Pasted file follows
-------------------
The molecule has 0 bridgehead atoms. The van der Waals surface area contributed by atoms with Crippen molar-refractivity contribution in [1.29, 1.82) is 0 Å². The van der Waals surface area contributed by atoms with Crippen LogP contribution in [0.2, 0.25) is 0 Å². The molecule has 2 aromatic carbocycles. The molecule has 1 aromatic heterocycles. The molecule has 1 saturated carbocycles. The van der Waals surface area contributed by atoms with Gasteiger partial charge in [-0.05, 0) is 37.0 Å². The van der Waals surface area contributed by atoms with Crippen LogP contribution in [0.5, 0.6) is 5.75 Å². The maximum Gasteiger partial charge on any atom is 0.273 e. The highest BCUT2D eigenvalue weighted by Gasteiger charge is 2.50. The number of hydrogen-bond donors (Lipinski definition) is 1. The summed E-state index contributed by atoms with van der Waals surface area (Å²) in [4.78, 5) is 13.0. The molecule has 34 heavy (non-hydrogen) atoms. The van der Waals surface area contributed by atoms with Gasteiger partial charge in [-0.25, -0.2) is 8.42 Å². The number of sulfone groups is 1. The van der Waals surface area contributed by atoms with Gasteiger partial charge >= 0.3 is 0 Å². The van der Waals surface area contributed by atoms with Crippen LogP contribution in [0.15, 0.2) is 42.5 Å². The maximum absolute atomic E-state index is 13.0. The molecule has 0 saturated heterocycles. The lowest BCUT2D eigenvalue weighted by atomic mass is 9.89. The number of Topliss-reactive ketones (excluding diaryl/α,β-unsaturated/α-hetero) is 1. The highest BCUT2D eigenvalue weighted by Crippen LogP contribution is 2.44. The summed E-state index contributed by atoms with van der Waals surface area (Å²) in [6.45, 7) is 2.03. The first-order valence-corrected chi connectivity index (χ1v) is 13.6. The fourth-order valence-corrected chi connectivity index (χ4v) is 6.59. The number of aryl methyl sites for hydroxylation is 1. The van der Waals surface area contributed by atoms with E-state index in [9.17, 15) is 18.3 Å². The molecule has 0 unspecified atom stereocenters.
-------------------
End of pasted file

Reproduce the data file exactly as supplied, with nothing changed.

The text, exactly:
The molecule has 0 bridgehead atoms. The van der Waals surface area contributed by atoms with Crippen molar-refractivity contribution in [1.29, 1.82) is 0 Å². The van der Waals surface area contributed by atoms with Crippen LogP contribution in [0.2, 0.25) is 0 Å². The molecule has 2 aromatic carbocycles. The molecule has 1 aromatic heterocycles. The molecule has 1 saturated carbocycles. The van der Waals surface area contributed by atoms with Gasteiger partial charge in [-0.05, 0) is 37.0 Å². The van der Waals surface area contributed by atoms with Crippen LogP contribution in [0.5, 0.6) is 5.75 Å². The maximum Gasteiger partial charge on any atom is 0.273 e. The highest BCUT2D eigenvalue weighted by Gasteiger charge is 2.50. The number of hydrogen-bond donors (Lipinski definition) is 1. The summed E-state index contributed by atoms with van der Waals surface area (Å²) in [4.78, 5) is 13.0. The molecule has 34 heavy (non-hydrogen) atoms. The van der Waals surface area contributed by atoms with Gasteiger partial charge in [-0.25, -0.2) is 8.42 Å². The number of sulfone groups is 1. The van der Waals surface area contributed by atoms with Gasteiger partial charge >= 0.3 is 0 Å². The van der Waals surface area contributed by atoms with Crippen LogP contribution in [0.15, 0.2) is 42.5 Å². The maximum absolute atomic E-state index is 13.0. The molecule has 0 saturated heterocycles. The lowest BCUT2D eigenvalue weighted by atomic mass is 9.89. The number of Topliss-reactive ketones (excluding diaryl/α,β-unsaturated/α-hetero) is 1. The highest BCUT2D eigenvalue weighted by Crippen LogP contribution is 2.44. The summed E-state index contributed by atoms with van der Waals surface area (Å²) in [6.45, 7) is 2.03. The first-order valence-corrected chi connectivity index (χ1v) is 13.6. The fourth-order valence-corrected chi connectivity index (χ4v) is 6.59. The number of aryl methyl sites for hydroxylation is 1. The van der Waals surface area contributed by atoms with E-state index in [9.17, 15) is 18.3 Å². The molecule has 0 unspecified atom stereocenters.